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The Little Bird That Could

"I thought I'd share this story as Dreamcatcher did with his wonderful Thrice Mice."
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Rating 4.67
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Views 720
Read Time 3 min
Published 6 years ago
A strange thing happened today. While I was responding to a nice comment on one of my poems, I heard a thump on the window of my bedroom. Curiously I got out of bed and looked out. What I saw on the ground was the body of an adolescent Cardinal. I realized at once that the poor little bugger had inadvertently bashed into the unseen glass; probably on its maiden flight.

The parents, I saw, were sitting in a bush a few feet away chirping away. I'm sure they feared the worst and were frantic to say the least. I resolved to see if the little bird had indeed succumbed to death. I snuck out my backdoor as quietly as I could and peeked around the corner. Happily, I could see that the young fledgling was still moving; its head wobbling unsteadily while its wings were spread out like a blanket. I crept a little closer startling the parent who flew off to a large tree some fifty yards or so away. They could do nothing but watch and wait. I bent down, then moved my hand to rest beside its body.

Being as careful as I could, I moved my index finger under its legs and was rewarded with them clamping tightly on it; it did not try to fly away. Slowly I raised myself and the little bird up and looked him over; still he made no attempt to fly away. I then gently placed my thumb onto the top of his feet to trap him temporarily and slowly moved my hand up and down encouraging the flapping of his wings. Good, I thought, nothing seemed broken and his head was starting to move more normally.

I stopped and removed my thumb, giving him the chance at freedom; still he did not fly away. Instead, his little head turned to the side and I could see he was staring at me. Was he wondering what this giant two-legged monster was doing, I could only wonder. I moved to within a few inches, wondering why he was not frightened; still he did not try to fly away. I determined that he was in-fact OK and so moved slowly over to the bush that the mother and father had been in moments before. I then raised my hand up to a high twig and gently coaxed him to jump onto it. Once he did I backed away, hoping he'd take flight; still he did not fly away.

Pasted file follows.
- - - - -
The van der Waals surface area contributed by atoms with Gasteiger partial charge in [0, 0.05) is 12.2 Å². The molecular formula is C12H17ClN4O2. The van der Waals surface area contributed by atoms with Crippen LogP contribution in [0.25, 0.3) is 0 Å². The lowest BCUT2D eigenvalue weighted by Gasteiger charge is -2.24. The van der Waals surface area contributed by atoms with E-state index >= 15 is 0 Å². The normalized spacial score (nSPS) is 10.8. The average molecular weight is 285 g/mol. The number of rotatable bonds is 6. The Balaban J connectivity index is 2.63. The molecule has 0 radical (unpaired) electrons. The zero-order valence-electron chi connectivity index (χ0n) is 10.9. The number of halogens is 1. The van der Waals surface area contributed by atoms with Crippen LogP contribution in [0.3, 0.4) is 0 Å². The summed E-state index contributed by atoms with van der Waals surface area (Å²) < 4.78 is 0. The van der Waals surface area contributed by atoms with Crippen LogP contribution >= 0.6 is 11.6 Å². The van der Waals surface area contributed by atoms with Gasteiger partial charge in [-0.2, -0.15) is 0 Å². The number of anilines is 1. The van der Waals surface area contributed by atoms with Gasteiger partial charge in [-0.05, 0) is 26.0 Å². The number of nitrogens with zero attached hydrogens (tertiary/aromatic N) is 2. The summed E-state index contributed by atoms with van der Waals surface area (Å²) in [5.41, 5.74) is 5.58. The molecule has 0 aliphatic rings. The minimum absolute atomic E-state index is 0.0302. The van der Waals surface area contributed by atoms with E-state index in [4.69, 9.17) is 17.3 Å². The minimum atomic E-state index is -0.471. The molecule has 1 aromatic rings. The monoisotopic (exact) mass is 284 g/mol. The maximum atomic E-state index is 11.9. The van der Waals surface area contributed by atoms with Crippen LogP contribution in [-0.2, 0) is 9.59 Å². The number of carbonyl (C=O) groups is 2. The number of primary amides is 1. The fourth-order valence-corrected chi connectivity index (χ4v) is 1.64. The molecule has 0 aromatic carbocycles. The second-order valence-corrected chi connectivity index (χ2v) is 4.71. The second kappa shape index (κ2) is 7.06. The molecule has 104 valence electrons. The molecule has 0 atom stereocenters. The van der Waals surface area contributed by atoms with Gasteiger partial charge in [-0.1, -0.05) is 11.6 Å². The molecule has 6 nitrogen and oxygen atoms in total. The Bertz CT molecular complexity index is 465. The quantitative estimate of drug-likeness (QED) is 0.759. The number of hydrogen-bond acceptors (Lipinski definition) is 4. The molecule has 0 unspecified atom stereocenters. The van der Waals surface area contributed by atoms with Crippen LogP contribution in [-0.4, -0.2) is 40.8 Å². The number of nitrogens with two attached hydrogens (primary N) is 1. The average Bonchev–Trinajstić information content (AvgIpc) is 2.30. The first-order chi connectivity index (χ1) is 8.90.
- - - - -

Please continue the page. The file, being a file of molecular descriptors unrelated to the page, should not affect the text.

I could still see the parents off in the distance, so as casually as I could, with much dignity, I strolled to the middle of my backyard and turned to watch. I hadn't long to wait, for the father with his bright red plumage came swooping in and landed at the spot he thought his child should be at. Not seeing the young adolescent he began to call out. Chirp, Chirp! The little bird upon hearing a familiar voice, responded with his own call. I saw the father look to the bush in amazement. At that point the mother swooped into the bush to take a seat near her offspring.

In moments, as I watched, the trio were chirping together. Then to my happy surprise all three took to the air to continue their flight. I felt that this little bird had learned an important lesson that day and was happy that I, in some small way, had helped. Life is like that sometimes I concluded, we meet someone or something and we are rewarded. By sharing a special moment with them I gained something, which hadn’t been there before.

We should all consider these times and events and remember, it’s these little seemingly insignificant moments that define who we are.

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